San Diego Business Journal Biotech: Real Estate A Prime Resource
In Industry Relocation

It probably comes as no surprise to local biotech executives that land for manufacturing plants is in short supply and rapidly becoming pricey.

Idec Pharmaceuticals Corp. searched for three years , considering sites in Texas, Utah and North Carolina , before signing a deal with the city of Oceanside.

Even the president of the San Diego Regional Economic Development Corp. is worried.

"In 1998, 11 planning areas and smaller cities were identified in having less than a three-year supply of immediately available land," said Julie Meier Wright, president and CEO of the EDC during a recent meeting. "We expect the 2000 update to show at least 15 areas with a shortfall."

Wright was one of four speakers addressing the feasibility of expanding local manufacturing for the life sciences industry at the Nov. 15 Biocom meeting at the Hyatt Regency La Jolla Aventine.

Biocom is the San Diego-based industry association for life sciences companies.

Henry L. Nordhoff, president and CEO of the San Diego-based biopharmaceutical firm Gen-Probe Inc., a unit of Japanese-based Chugai Biopharmaceuticals, Inc.; Hank Stern, associate director of fermentation operations at the South San Francisco-based Genentech manufacturing plant; and Robert Dilworth, president of the biotech consulting firm Coronado Assets Inc., in Coronado shared their experiences in planning for and running manufacturing plants.

Lesson No. 1: Prepare to spend a lot of money.

Stern, who was involved in the design and construction of Genentech's plant in Vacaville, told biotech leaders to budget a minimum of $100 million to construct a plant.

More realistically, it is two or three times that amount, and more, he said.

Genentech, a biotech powerhouse, spent $250 million to break ground for its 2.3 million-square-foot Vacaville facility five years ago.

Idec will invest $1.25 billion in a three-phase project on 60 acres of land in Oceanside.

Idec Chairman, CEO and President William Rastetter did not speak at the breakfast meeting as originally planned, because he was meeting with New York-based investors hoping to raise funds for the project, Dilworth said.

Gen-Probe paid $15 million for a 93,500-square-foot warehouse in Rancho Bernardo and an additional $5 million to buy equipment for blood testing, Nordhoff said.

That was in December 1998.

In 1997, Gen-Probe paid $4 per square foot of land in the Torrey Pines area, the location of its primary plant. Within the last three years, the price has jumped sixfold to $24 a square foot, Nordhoff said.

Lesson No. 2: Plan ahead and well.

Nordhoff suggested involving people of all expertise, from regulatory and quality control people to plant supervisors.

He also advised against taking shortcuts. Both Nordhoff and Stern proposed to leave ample room for expansion.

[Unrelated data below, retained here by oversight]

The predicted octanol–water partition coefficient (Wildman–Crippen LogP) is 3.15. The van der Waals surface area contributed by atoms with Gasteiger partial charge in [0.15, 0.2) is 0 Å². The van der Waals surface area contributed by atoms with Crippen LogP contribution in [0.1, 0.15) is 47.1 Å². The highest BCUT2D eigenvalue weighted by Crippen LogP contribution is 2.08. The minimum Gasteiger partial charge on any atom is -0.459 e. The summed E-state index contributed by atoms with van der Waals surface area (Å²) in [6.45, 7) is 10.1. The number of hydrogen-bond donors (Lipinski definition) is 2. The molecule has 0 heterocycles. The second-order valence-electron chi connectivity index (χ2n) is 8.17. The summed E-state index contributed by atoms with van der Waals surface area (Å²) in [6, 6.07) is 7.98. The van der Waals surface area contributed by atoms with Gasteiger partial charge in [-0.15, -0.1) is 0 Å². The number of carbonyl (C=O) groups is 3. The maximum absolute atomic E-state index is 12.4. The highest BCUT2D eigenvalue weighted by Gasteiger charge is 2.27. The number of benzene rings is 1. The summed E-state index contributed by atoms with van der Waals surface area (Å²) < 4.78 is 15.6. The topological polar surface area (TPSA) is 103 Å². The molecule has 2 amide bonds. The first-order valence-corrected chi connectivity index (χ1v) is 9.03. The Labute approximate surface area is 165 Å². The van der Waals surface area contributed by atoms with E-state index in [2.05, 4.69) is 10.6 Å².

Genentech changed between 20 percent and 30 percent of its manufacturing process before production began, Stern said.

Everyone agreed proximity to a company's headquarters is both convenient and less costly.

But in San Diego, where dozens of biotechs are in late-stage drug development and hoping to sell their drugs soon, the question remains whether they can afford to expand locally.

"It's getting tight," said Michael Frederickson, director of facilities at Gen-Probe.

He said unless biotechs gobble up land now, they'll be forced to buy it in less desirable areas or opt for an existing building.

Wright said considering the county designated less than 10,000 acres of land for non-retail employment, the time to act is now.

"Let me assure you , and this is a call to action for all of you in this room , the employment lands lobby is not nearly as strong as proponents of these so-called land flips," she said.

Other biotech leaders, however, with drugs in development, find the costs to build a drug-manufacturing facility are just too high.

Dr. Stanley Crooke, Isis Pharmaceuticals Inc.'s chairman and CEO, one of a few local biotechs to have one drug approved and a promising pipeline of others in late-stage development, is among them.

"(We believe) contract manufacturing is a more sensible investment of our shareholders' money," Crooke said.

"We don't believe that the environment in Southern California is conducive to large-scale manufacturing," citing regulatory, environmental and tax issues.

When asked about the disadvantages of giving away control of manufacturing, Crooke simply said: "In a perfect world, you'd have everything within a block."

Pharmaceutical firms have been successfully manufacturing drugs elsewhere for 50 years. Ultimately, each biotech executive has to decide what's best for the firm and its shareholders.